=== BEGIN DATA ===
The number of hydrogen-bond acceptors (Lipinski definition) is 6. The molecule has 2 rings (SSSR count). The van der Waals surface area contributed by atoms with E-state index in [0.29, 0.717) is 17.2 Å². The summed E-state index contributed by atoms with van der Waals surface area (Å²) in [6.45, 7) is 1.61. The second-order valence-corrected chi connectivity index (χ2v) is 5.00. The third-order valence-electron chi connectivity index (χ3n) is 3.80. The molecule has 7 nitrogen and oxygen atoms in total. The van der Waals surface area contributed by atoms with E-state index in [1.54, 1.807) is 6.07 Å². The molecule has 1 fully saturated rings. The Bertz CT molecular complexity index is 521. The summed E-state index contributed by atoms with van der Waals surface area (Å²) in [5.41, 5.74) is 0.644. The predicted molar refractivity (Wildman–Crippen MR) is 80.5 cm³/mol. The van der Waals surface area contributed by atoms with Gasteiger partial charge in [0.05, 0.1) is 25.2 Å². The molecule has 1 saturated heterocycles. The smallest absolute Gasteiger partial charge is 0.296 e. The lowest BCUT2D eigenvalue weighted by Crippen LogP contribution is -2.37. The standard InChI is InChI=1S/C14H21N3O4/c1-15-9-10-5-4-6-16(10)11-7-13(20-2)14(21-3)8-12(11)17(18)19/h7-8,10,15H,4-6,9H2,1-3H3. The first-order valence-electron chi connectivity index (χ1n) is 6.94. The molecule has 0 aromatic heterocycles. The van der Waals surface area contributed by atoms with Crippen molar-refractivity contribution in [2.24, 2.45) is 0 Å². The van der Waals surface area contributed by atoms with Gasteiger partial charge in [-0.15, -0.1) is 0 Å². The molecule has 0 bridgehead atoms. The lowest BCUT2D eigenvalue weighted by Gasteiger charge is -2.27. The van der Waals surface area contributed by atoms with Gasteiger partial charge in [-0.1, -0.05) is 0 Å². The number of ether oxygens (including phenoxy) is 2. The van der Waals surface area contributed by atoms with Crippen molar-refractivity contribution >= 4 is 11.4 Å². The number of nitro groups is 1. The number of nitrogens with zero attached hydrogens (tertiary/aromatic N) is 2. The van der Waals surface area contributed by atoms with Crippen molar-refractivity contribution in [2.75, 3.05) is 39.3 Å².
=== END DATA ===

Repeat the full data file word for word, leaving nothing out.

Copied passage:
The number of hydrogen-bond acceptors (Lipinski definition) is 6. The molecule has 2 rings (SSSR count). The van der Waals surface area contributed by atoms with E-state index in [0.29, 0.717) is 17.2 Å². The summed E-state index contributed by atoms with van der Waals surface area (Å²) in [6.45, 7) is 1.61. The second-order valence-corrected chi connectivity index (χ2v) is 5.00. The third-order valence-electron chi connectivity index (χ3n) is 3.80. The molecule has 7 nitrogen and oxygen atoms in total. The van der Waals surface area contributed by atoms with E-state index in [1.54, 1.807) is 6.07 Å². The molecule has 1 fully saturated rings. The Bertz CT molecular complexity index is 521. The summed E-state index contributed by atoms with van der Waals surface area (Å²) in [5.41, 5.74) is 0.644. The predicted molar refractivity (Wildman–Crippen MR) is 80.5 cm³/mol. The van der Waals surface area contributed by atoms with Gasteiger partial charge in [0.05, 0.1) is 25.2 Å². The molecule has 1 saturated heterocycles. The smallest absolute Gasteiger partial charge is 0.296 e. The lowest BCUT2D eigenvalue weighted by Crippen LogP contribution is -2.37. The standard InChI is InChI=1S/C14H21N3O4/c1-15-9-10-5-4-6-16(10)11-7-13(20-2)14(21-3)8-12(11)17(18)19/h7-8,10,15H,4-6,9H2,1-3H3. The first-order valence-electron chi connectivity index (χ1n) is 6.94. The molecule has 0 aromatic heterocycles. The van der Waals surface area contributed by atoms with Crippen molar-refractivity contribution in [2.24, 2.45) is 0 Å². The van der Waals surface area contributed by atoms with Gasteiger partial charge in [-0.15, -0.1) is 0 Å². The molecule has 0 bridgehead atoms. The lowest BCUT2D eigenvalue weighted by Gasteiger charge is -2.27. The van der Waals surface area contributed by atoms with Gasteiger partial charge in [-0.1, -0.05) is 0 Å². The number of ether oxygens (including phenoxy) is 2. The van der Waals surface area contributed by atoms with Crippen molar-refractivity contribution >= 4 is 11.4 Å². The number of nitro groups is 1. The number of nitrogens with zero attached hydrogens (tertiary/aromatic N) is 2. The van der Waals surface area contributed by atoms with Crippen molar-refractivity contribution in [2.75, 3.05) is 39.3 Å².